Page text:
I cried the day I "lost" bacon.  I cried hard, and I cried long.  I cried the way Adrian Mole did after the wind blew away his candyfloss in Cleethorpes.  It was not a good day. Even now, if I need to fake-cry, I think about the day I "lost" bacon.   Halloumi goes some way to making up for this loss, but frankly, it is NOT the same, and never will be.  RIP bacon.

Chocolate: 

Forgive me, but this will be both graphic, and disgusting.  Chocolate is, essentially, like chewing on a turd. You were warned, and I am sorry, but that is what it is like.  Unless it is white chocolate, that is, in which case it is like chewing on sugary lard.  Actually, that reminds me, they need to bring back White Chocolate Maltesers.  Malty lard for the win! 

Peanuts and Marmite:

See chocolate (above).  But, you know, savoury.  Peanut butter, I don't even want to think about.  I used to quite happily, as a child, sit and slowly suck all the marmite off a teaspoon.  Yes, it's fairly safe to think that I won't be doing that again any time soon.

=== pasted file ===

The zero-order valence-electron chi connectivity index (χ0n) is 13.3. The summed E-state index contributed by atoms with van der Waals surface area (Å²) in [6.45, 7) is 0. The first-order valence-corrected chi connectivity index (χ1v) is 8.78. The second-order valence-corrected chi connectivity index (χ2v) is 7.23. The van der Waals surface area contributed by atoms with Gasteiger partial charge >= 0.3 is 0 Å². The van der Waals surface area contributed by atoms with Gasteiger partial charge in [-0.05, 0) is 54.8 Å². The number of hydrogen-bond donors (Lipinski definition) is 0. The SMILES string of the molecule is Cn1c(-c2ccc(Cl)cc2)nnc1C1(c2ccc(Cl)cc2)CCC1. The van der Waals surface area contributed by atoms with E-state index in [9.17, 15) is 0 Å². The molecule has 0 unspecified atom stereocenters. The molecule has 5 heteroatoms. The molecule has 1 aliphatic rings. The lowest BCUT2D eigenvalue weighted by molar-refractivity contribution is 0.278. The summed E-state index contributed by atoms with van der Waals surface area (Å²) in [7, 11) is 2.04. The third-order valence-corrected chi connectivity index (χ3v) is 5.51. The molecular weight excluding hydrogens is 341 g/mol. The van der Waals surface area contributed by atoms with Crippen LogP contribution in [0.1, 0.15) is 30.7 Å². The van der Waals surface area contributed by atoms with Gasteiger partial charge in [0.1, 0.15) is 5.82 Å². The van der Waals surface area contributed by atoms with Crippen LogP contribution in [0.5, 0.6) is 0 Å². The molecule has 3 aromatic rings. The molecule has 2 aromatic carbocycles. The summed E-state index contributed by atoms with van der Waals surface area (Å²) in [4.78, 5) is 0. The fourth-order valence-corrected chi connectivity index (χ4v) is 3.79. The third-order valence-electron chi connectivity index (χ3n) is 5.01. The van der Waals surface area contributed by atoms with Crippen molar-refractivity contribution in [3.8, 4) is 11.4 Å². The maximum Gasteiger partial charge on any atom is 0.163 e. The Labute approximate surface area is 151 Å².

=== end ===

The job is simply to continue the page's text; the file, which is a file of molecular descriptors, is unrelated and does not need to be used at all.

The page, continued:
Roast potatoes: 

I love(d) to cook.  I'm famous in several places (okay, three, but three is definitely several.  You can trust me, I am an accountant) for my roast potatoes.  I make them big, and crunchy and fluffy all at the same time, and now, to me, they taste like they are rotten.  Big, crunchy, fluffy rotten spuds.  all watery, covered in mould, and having grown roots worse than Tina Turner's frightwig. 

This also applies to crips and chips, and any other kind of fried potato.  I am Northern.  I am basically made of potato.  I miss potato.  Yes, I can still eat boiled potato.  But who wants to eat boring old boiled potato?  I suspect I could probably still eat mash, but as my husband obstinately objects to mash on idealogical grounds (no, I don't know why I married him either) mash is a forbidden substance in the Lippie household, and has been for a very long time now.

Gravy:

Did I mention that I'm Northern and essentially made of potato?  What goes better with potato than gravy?  Or, in my case, liquid sludge (see chocolate).  My nose hates me, and wants me to die.

Toothpaste:

I lack the words to tell you how bad minty toothpaste is.  It's bad.  It's really, really bad, and you seriously have no idea how bad it can be to find out that brushing your teeth to get rid of the taste of something that has made you feel sick is only going to make things worse. A lot worse.  Imagine if brushing your teeth every day made you vomit, and you still had to do it twice a day with the stuff that makes you vomit. That's about a tenth as bad as it actually is.  It's not good, and it gets worse because non-minty toothpastes are impossible to find.  I'd sell my left leg for a decent cinnamon toothpaste that I don't have to import from the US (and contains fluoride) right now.  I'm not even slightly joking.  Left leg, it was nice knowing you, but we're done. I need my teeth, dude.

Wine